"7. Reimbursements are now due each party as follows:
"a. Thomas: $51,445 (16.8% of total reimbursements due)
"b. Catherine: $10,195 (3.2% of total reimbursements due)
"c. The Guttierrezes: $245,178 (80% of total reimbursements due)
"d. Total reimbursement due are $306,818
"8. Each party shall be reimbursed from the total net value of the property of $283,267 according to the above percentages as follows:
"a. Thomas: $47,084
"b. Catherine: $8,968
"c. The Guttierrezes: $224,213
"9. The above distribution results in a net loss to each party of their original investment and the court orders that should the house [sic] be sold the distribution of the net proceeds of the parties up to a net profit of $306,818 be divided by the percentages indicated in number 7 above. If net proceeds exceed $306,818 then the parties shall share in said excess profit over $306,818 by the percentages indicated in Item No. 1 above[.]
"10. In the alternative, the Court will order that any party may buy out the other parties' interests in said property by paying the other parties the sums indicated in Item 8 above."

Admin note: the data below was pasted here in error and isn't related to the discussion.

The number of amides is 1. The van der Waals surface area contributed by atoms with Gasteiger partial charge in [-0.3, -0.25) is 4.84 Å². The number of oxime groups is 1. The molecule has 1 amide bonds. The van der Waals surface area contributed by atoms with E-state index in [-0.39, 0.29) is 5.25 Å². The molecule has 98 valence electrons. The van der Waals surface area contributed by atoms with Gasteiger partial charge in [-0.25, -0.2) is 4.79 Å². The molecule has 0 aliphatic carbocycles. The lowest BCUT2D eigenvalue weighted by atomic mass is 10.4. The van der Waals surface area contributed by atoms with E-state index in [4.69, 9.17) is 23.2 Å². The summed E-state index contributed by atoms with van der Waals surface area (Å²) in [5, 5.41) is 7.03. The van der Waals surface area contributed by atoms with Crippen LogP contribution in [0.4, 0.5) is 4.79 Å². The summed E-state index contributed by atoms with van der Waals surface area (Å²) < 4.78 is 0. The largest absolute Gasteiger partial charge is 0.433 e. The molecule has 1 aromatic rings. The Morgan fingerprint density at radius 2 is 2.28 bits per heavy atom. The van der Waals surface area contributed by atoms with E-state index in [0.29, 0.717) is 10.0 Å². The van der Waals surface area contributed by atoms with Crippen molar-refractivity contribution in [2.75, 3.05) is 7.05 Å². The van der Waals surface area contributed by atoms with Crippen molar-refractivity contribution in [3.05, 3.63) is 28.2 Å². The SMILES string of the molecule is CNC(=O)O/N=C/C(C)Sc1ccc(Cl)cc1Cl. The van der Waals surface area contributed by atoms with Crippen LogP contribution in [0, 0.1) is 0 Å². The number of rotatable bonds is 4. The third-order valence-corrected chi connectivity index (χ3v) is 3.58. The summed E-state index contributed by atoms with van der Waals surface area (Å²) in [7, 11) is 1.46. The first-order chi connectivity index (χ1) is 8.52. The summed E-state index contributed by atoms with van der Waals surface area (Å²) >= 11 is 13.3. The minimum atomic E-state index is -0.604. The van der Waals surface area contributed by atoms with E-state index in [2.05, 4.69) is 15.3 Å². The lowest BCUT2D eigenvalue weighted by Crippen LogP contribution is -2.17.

The court also ordered Catherine to pay the Guttierrezes $3,472 in attorney fees and $8,400 in costs.
I The Appeal Is Timely
The Guttierrezes contend Catherine's appeal is untimely and must be dismissed. They are mistaken.
As relevant here, California Rules of Court, rule 8.104(a), provides: "[a] notice of appeal must be filed on or before the earliest of: [¶] (1) 60 days after the superior court clerk serves the party filing the notice of appeal with a document entitled 'Notice of Entry' of judgment or a file-stamped copy of the judgment, showing the date either was served; [¶] (2) 60 days after the party filing the notice of appeal serves or is served by a party with a document entitled 'Notice of Entry' of judgment or a file-stamped copy of the judgment, accompanied by proof of service; or [¶] (3) 180 days after entry of judgment."